On July 11, 2011, the New York State Office of Children and Family Services (OCFS) issued an informational letter to social service and adoption agencies clarifying that discrimination based on sexual orientation is strictly prohibited in the adoption application process and that a prospective parent’s sexual orientation is never a legitimate basis for denying an application to adopt.

The new guidance was issued in response to the New York Civil Liberties Union’s advocacy efforts urging OCFS to clarify the existing rules about sexual orientation discrimination in the adoption and foster parent process. The current regulation states that sexual orientation cannot be the “sole” reason for denying an application for adoption, which is confusing in that it suggests that some consideration of an applicant’s sexual orientation may be permissible.

The new guidance, however, clarifies that the regulation’s intent “is to prohibit discrimination based on sexual orientation in the adoption study assessment process.” Moreover, the new guidance makes clear that the sexual orientation of an individual or couple seeking to adopt is never a legitimate basis for denying an application. Specifically, the guidance states that OCFS “cannot contemplate any case where the issue of sexual orientation would be a legitimate basis, whether in whole or in part, to deny the application of a person to be an adoptive parent.”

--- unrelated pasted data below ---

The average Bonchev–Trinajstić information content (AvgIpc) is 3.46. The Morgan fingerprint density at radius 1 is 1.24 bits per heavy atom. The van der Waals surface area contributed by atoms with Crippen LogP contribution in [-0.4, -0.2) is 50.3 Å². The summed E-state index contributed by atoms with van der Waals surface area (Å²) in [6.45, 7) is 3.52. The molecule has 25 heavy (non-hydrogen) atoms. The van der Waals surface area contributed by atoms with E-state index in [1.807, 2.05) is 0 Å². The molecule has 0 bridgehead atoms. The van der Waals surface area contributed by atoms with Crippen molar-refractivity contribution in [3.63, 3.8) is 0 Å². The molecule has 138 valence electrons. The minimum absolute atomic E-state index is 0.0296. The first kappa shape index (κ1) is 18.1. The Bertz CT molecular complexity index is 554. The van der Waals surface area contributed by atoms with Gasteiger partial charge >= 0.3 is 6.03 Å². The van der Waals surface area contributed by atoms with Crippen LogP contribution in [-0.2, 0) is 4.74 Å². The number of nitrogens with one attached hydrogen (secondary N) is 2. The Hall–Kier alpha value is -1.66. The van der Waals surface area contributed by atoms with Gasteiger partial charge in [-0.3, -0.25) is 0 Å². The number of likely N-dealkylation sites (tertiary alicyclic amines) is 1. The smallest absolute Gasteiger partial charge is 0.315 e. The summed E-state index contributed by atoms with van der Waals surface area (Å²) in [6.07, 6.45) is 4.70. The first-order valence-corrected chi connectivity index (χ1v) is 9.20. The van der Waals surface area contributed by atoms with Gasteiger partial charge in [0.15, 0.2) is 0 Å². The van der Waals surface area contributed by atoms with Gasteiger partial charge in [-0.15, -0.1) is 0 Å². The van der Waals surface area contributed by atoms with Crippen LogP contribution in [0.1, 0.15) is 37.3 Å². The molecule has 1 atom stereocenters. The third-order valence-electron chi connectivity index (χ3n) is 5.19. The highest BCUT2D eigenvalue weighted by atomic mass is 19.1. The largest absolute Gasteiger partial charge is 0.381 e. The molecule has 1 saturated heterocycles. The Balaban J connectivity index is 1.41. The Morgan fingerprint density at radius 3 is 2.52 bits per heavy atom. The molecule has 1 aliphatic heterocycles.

The guidance reminds social service agencies and adoption placement agencies that “[i]t is important to recognize that all types of families are potential resources for children awaiting adoption and should be considered as adoptive parents.”

The guidance also clarifies that adoption applicants need not be married in order to adopt and that rules about considering length of a couple’s marriage during the adoption application process should not be applied rigidly in a manner that would disadvantage unmarried couples, whether different-sex or same-sex couples.

The NYCLU will continue its work with OCFS to protect the rights of all New Yorkers seeking to adopt or foster a child.